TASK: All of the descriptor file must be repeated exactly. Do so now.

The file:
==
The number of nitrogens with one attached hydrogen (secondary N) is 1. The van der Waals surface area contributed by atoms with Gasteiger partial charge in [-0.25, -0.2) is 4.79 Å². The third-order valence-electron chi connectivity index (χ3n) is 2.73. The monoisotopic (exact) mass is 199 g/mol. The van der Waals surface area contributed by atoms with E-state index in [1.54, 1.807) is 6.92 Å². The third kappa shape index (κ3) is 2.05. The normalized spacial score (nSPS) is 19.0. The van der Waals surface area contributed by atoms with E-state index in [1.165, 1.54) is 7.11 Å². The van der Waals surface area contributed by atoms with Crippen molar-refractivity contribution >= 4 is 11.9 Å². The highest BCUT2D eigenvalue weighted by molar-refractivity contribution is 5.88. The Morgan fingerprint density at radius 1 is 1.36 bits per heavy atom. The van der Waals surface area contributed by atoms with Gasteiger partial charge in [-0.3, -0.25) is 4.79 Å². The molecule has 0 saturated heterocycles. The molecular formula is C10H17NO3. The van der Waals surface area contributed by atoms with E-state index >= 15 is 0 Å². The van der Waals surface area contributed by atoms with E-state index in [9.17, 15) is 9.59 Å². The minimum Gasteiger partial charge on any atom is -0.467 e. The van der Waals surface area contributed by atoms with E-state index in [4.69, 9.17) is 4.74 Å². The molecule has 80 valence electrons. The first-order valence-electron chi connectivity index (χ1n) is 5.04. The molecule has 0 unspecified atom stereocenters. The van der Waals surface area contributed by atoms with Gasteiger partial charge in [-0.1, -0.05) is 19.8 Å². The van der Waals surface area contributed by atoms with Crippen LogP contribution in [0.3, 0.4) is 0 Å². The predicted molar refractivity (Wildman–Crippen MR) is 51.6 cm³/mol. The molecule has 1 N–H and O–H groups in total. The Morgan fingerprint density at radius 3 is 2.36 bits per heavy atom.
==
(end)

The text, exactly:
The number of nitrogens with one attached hydrogen (secondary N) is 1. The van der Waals surface area contributed by atoms with Gasteiger partial charge in [-0.25, -0.2) is 4.79 Å². The third-order valence-electron chi connectivity index (χ3n) is 2.73. The monoisotopic (exact) mass is 199 g/mol. The van der Waals surface area contributed by atoms with E-state index in [1.54, 1.807) is 6.92 Å². The third kappa shape index (κ3) is 2.05. The normalized spacial score (nSPS) is 19.0. The van der Waals surface area contributed by atoms with E-state index in [1.165, 1.54) is 7.11 Å². The van der Waals surface area contributed by atoms with Crippen molar-refractivity contribution >= 4 is 11.9 Å². The highest BCUT2D eigenvalue weighted by molar-refractivity contribution is 5.88. The Morgan fingerprint density at radius 1 is 1.36 bits per heavy atom. The van der Waals surface area contributed by atoms with Gasteiger partial charge in [-0.3, -0.25) is 4.79 Å². The molecule has 0 saturated heterocycles. The molecular formula is C10H17NO3. The van der Waals surface area contributed by atoms with E-state index >= 15 is 0 Å². The van der Waals surface area contributed by atoms with E-state index in [9.17, 15) is 9.59 Å². The minimum Gasteiger partial charge on any atom is -0.467 e. The van der Waals surface area contributed by atoms with E-state index in [4.69, 9.17) is 4.74 Å². The molecule has 80 valence electrons. The first-order valence-electron chi connectivity index (χ1n) is 5.04. The molecule has 0 unspecified atom stereocenters. The van der Waals surface area contributed by atoms with Gasteiger partial charge in [-0.1, -0.05) is 19.8 Å². The van der Waals surface area contributed by atoms with Crippen LogP contribution in [0.3, 0.4) is 0 Å². The predicted molar refractivity (Wildman–Crippen MR) is 51.6 cm³/mol. The molecule has 1 N–H and O–H groups in total. The Morgan fingerprint density at radius 3 is 2.36 bits per heavy atom.